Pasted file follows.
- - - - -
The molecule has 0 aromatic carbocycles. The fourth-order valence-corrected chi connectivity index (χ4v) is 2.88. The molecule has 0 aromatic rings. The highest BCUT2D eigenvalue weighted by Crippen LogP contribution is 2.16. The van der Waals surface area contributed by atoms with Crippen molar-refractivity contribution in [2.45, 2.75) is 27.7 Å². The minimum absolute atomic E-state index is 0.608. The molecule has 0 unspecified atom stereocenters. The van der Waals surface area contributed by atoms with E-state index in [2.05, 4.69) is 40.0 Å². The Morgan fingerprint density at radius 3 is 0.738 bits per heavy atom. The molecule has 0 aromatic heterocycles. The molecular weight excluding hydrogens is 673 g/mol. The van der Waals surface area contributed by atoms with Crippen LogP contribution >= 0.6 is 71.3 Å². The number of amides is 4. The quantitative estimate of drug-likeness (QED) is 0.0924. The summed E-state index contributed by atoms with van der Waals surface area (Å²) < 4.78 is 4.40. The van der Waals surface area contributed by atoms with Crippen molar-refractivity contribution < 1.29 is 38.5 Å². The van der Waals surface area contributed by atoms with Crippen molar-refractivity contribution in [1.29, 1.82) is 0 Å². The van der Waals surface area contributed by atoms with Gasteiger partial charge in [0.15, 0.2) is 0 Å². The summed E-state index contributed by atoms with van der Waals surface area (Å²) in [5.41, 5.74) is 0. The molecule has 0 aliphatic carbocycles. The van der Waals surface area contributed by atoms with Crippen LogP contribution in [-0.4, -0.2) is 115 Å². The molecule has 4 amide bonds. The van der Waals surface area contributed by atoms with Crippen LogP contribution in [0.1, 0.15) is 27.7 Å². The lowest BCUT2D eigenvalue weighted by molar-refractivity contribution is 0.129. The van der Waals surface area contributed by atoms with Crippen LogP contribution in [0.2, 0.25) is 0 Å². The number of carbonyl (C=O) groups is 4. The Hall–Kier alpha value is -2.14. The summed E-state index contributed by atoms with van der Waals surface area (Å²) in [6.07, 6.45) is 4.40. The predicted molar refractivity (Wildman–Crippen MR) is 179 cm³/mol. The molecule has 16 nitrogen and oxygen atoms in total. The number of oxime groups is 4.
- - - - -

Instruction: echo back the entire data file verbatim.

The molecule has 0 aromatic carbocycles. The fourth-order valence-corrected chi connectivity index (χ4v) is 2.88. The molecule has 0 aromatic rings. The highest BCUT2D eigenvalue weighted by Crippen LogP contribution is 2.16. The van der Waals surface area contributed by atoms with Crippen molar-refractivity contribution in [2.45, 2.75) is 27.7 Å². The minimum absolute atomic E-state index is 0.608. The molecule has 0 unspecified atom stereocenters. The van der Waals surface area contributed by atoms with E-state index in [2.05, 4.69) is 40.0 Å². The Morgan fingerprint density at radius 3 is 0.738 bits per heavy atom. The molecule has 0 aromatic heterocycles. The molecular weight excluding hydrogens is 673 g/mol. The van der Waals surface area contributed by atoms with Crippen LogP contribution >= 0.6 is 71.3 Å². The number of amides is 4. The quantitative estimate of drug-likeness (QED) is 0.0924. The summed E-state index contributed by atoms with van der Waals surface area (Å²) < 4.78 is 4.40. The van der Waals surface area contributed by atoms with Crippen molar-refractivity contribution < 1.29 is 38.5 Å². The van der Waals surface area contributed by atoms with Crippen molar-refractivity contribution in [1.29, 1.82) is 0 Å². The van der Waals surface area contributed by atoms with Gasteiger partial charge in [0.15, 0.2) is 0 Å². The summed E-state index contributed by atoms with van der Waals surface area (Å²) in [5.41, 5.74) is 0. The molecule has 0 aliphatic carbocycles. The van der Waals surface area contributed by atoms with Crippen LogP contribution in [-0.4, -0.2) is 115 Å². The molecule has 4 amide bonds. The van der Waals surface area contributed by atoms with Crippen LogP contribution in [0.1, 0.15) is 27.7 Å². The lowest BCUT2D eigenvalue weighted by molar-refractivity contribution is 0.129. The van der Waals surface area contributed by atoms with Crippen LogP contribution in [0.2, 0.25) is 0 Å². The number of carbonyl (C=O) groups is 4. The Hall–Kier alpha value is -2.14. The summed E-state index contributed by atoms with van der Waals surface area (Å²) in [6.07, 6.45) is 4.40. The predicted molar refractivity (Wildman–Crippen MR) is 179 cm³/mol. The molecule has 16 nitrogen and oxygen atoms in total. The number of oxime groups is 4.